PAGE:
Attention K-Mart Shoppers: Avoid the Net Neutrality Aisle
Attention K-Mart Shoppers: Avoid the Net Neutrality Aisle
Attention K-Mart Shoppers: Avoid the Net Neutrality Aisle

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    The Federal Trade Commission (FTC) has authority over deceptive trade practices. Perhaps some lessons from its jurisdiction could be applied to what appears to be a bait-and-switch operation from the Federal Communications Commission (FCC).

    Amy Schatz at the Wall Street Journal had the story on Friday that FCC Chairman Kevin Martin wants to approve the AT&T merger with BellSouth without any conditions. And, by the way, the Commission wants to open a Notice of Inquiry (NoI) on Net Neutrality. There is a link between these two, and it's not pretty. In fact, depending on how it's gamed out, it could be fairly deceptive and destructive.

    The argument is that the FCC doesn't need to put any conditions on the merger because of the pending NoI on Net Neutrality. We've never been big fans of the Net Neutrality “conditions” put on any of the other mergers. They basically require the merging companies to abide by the insufficient and unenforceable policy principles the FCC issued as part of the decision a year ago taking broadband out from under common carrier regulation. At a minimum, those conditions on the merger kept the issue alive during the merger discussions and serve the minimal purpose of keeping the issue alive going forward to remind the telephone companies the issue hasn't gone away and won't go away. It would be nice if there were some real Net Neutrality conditions attached to one of the mergers. Under this FCC, the chances of that happening are slim.

    However, it would be inexcusable for the FCC to punt on Net Neutrality conditions for the AT&T/BellSouth merger on the grounds that the Commission is separately going to conduct a proceeding on the issue. The irony alert for the notice is, of course, that the telecom legislation Martin has endorsed would prohibit him from doing such a rulemaking. But we digress.

    On the surface, a Notice of Inquiry for Net Neutrality might appear on the surface to be a good idea. It would allow the public to voice concerns while giving the Commission a chance to explore the issue in a public forum.

    Beneath the surface, the NoI is a terrible idea that will spell the end, at least in the immediate future, for the FCC doing anything on Net Neutrality. The likely scenario is that the FCC will pass on dealing with Net Neutrality through the merger, saying it will examine it through the NoI. Then the FCC, after an appropriate time, will conclude that there's nothing in the record of the NoI indicating there's a problem, but that the Commission should “monitor” the situation. That's the bait and switch — taking the Net Neutrality out of the merger in favor of putting it into a Notice of Inquiry, then ditching it using the NoI.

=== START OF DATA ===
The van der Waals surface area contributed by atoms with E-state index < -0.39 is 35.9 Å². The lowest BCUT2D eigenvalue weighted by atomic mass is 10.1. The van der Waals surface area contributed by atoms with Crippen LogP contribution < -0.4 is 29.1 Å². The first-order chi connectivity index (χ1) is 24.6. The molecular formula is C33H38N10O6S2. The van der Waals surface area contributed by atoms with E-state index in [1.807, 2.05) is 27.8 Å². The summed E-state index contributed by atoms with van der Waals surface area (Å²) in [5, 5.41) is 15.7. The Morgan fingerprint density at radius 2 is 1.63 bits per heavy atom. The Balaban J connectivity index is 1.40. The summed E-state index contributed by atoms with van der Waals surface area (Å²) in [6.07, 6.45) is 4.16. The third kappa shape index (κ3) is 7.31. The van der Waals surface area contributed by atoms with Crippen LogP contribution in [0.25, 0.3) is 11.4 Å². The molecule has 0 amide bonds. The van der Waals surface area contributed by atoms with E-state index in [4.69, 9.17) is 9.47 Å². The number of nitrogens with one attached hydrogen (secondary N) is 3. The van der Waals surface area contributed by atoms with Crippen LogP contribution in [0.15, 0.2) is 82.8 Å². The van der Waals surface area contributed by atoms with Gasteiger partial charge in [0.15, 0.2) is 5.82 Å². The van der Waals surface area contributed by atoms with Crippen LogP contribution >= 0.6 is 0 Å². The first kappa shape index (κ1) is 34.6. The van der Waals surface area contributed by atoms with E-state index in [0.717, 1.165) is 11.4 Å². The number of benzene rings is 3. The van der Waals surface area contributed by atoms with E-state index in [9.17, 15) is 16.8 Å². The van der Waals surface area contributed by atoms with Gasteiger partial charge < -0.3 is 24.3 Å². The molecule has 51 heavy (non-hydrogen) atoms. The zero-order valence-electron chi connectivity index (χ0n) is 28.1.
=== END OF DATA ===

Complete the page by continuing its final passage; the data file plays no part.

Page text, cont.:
A Notice of Inquiry is a preliminary step in the FCC decision-making process. Those type of notices frame the question – is the subject of the inquiry something about which the Commission should be interested? It's one step back from a Notice of Proposed Rulemaking, in which the FCC has already concluded there's some sort of problem that needs to be addressed, and puts forward solutions for comment. It will likely adopted whatever's proposed, but that's the nature of the process.

    In the case of the NoI, it's easy to see how it will play out. The telephone companies and cable companies will tell the FCC there's no problem with Net Neutrality. Those of us who favor re-instating the non-discrimination law of the last 71 years that the FCC eliminated last year will argue that there might not be a current problem because discrimination was illegal, because the telephone and cable companies are on their best behavior while trying to obtain streamlined video franchising from Congress and because the FCC's principles don't protect consumers from the telephone and cable companies giving priority to the services in which they have a financial interest (even more than they do now with Internet telephony).

    None of our arguments will matter, and the FCC will say there's no need for a proposed rulemaking. Even if the telephone and cable companies do start openly discriminating in favor of some services, the current FCC is unlikely to do anything about it. More study will be needed.

    If the FTC wants to jump into the Net Neutrality issue by examining the lack of competitiveness in broadband, that's fine. It's a shame the FTC can't use its expertise to instruct the FCC on playing it straight with the public.